First Test match

England v South Africa 1929

Played at Birmingham, Saturday, Monday, Tuesday, June 15, 17, 18. Drawn. On a pitch of very easy pace and devoid of life a definite result in the First Test match always appeared unlike and at ten minutes past six on the third day the game was drawn. From the English point of view the contest left a somewhat unsatisfied feeling. It was fully expected that, as in their eleven there were eight of the victorious team who had played so splendidly in Australia, England would prove much too strong for the young and comparatively inexperienced combination pitted against them. South Africa, moreover, had been hard put to it to place their best eleven in the field. Injuries to some necessitated several of the others playing day after day and it was no secret these were tired and not properly keyed-up to the pitch necessary for a representative engagement. South Africa, however, had none the worst of the draw after England, thanks to a great partnership by Sutcliffe and Hammond, were able to declare their second innings closed at ten minutes past four on the last afternoon.

Killick and Duleepsinhji were making their first appearance in a Test match, while splendid all-round form in county cricket brought Fender back into the England side. But, if Killick did not actually fail, not one of the three accomplished anything of note. The honours went to five of the players who had toured Australia, two of them, Hendren and Tate, saving England from a bad collapse in the first innings. Larwood took five wickets at a reasonable cost, but did not get his first until 120 runs were on the board, and, generally speaking, scarcely presented the difficulties expected from that famous fast bowler.

White having won the toss, Sutcliffe and Killick began well enough by putting on 59 in fifty minutes for the opening partnership but by half past two six wickets were down for 128. The bowling had been steady rather than deadly and some of the batsmen were out to poor strokes, four being dismissed by catches either behind the wicket or in the slips. At this desperate stage Hendren who, after the first pair, had been the only one to play with real confidence and skill, was joined by Tate, and there came fifty minutes of fine hitting in the course of which 87 runs were added. Then, with consecutive balls, Morel dismissed them both, Hendren with a yorker. Among other good hits in Tate's display was a fine on drive for six while Hendren had eight 4's in a first-class innings which occupied him an hour and three-quarters. By five minutes to four, England were all out for what, in the circumstances, was a poor total. Of the South African bowlers Morkel, who made the ball swing and got some real pace out of the pitch, did the best work.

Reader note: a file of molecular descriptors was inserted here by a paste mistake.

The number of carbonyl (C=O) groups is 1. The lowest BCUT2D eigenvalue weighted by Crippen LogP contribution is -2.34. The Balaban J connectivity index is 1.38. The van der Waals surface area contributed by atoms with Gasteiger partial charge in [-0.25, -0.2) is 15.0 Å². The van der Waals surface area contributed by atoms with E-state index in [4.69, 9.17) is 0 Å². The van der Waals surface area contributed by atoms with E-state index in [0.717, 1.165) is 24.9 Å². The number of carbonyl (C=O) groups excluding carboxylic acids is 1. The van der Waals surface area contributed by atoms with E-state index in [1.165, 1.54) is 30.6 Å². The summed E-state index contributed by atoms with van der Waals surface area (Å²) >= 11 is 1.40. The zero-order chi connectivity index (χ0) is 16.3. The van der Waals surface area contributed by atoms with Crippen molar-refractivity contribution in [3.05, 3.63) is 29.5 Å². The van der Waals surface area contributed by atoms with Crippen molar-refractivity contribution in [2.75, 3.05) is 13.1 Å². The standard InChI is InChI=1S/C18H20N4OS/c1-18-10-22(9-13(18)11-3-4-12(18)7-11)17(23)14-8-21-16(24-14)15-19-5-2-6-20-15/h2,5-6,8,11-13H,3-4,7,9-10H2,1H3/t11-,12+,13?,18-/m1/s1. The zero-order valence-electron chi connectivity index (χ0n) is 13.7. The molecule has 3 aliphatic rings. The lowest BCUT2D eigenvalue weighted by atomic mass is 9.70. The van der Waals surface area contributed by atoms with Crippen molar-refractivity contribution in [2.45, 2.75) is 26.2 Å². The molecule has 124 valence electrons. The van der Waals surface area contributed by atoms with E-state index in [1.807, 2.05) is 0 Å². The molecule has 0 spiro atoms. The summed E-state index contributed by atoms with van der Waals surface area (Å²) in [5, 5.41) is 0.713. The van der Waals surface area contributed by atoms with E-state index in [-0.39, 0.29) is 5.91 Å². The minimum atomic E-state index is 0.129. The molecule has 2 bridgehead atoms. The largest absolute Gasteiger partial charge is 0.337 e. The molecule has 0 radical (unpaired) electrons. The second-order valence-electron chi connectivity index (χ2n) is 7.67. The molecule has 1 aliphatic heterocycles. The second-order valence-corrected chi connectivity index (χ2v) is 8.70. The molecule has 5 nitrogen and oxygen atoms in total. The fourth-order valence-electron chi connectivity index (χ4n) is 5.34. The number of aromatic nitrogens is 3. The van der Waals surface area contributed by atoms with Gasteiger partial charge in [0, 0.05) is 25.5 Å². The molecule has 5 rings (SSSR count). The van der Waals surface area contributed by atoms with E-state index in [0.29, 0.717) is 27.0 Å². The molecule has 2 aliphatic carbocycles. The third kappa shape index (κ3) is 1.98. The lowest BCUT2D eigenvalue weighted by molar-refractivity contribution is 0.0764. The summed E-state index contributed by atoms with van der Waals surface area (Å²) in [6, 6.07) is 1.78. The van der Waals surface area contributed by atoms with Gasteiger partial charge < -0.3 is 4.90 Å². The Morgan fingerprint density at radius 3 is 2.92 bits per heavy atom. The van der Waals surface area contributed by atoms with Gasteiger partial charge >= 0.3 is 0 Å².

South Africa stayed in until nearly half-past five the next day to head the England total by five runs, their innings actually lasting nearly seven hours and a half. It cannot be said that the cricket was particularly Interesting to watch for Catterall and Mitchell took three hours and twenty minutes to make 119 for the first wicket, this partnership being, until the third afternoon, a record for South Africa in this country. Neither man took the slightest risk but Catterall hit six 4's. After he left, Mitchell did not get much support. Deane made 29 out of 44 but took eighty minutes over them while Owen-Smith scored 25 out of 42 in fifty minutes. Eighth out at 289 Mitchell batted for seven hours, his hits being three 4's, four 3's, ten 2's and forty-four singles. As an exhibition of patience and restraint, his innings was quite remarkable.

On the last day Sutcliffe and Hammond came together at 34 when Killick had been dismissed without addition to the overnight score and by magnificent cricket added 221 runs in two hoursand fifty-five minutes. Sutcliffe drove finely to the off and Hammond batted in a style similar to that exhibited when making his big scores in Australia. Sutcliffe hit seven 4's and Hammond thirteen the latter being in for three hours and twenty minutes. England declaring, left South Africa to get 304 to win in under three hours. Once more Catterall and Mitchell mastered the bowling, this time putting on 171 runs together in two hours and thirty-five minutes for the opening partnership. Catterall hit ten 4's and Mitchell six, both playing better than in the first innings. On Catterall's dismissal, stumps were pulled up.

© John Wisden & Co
 
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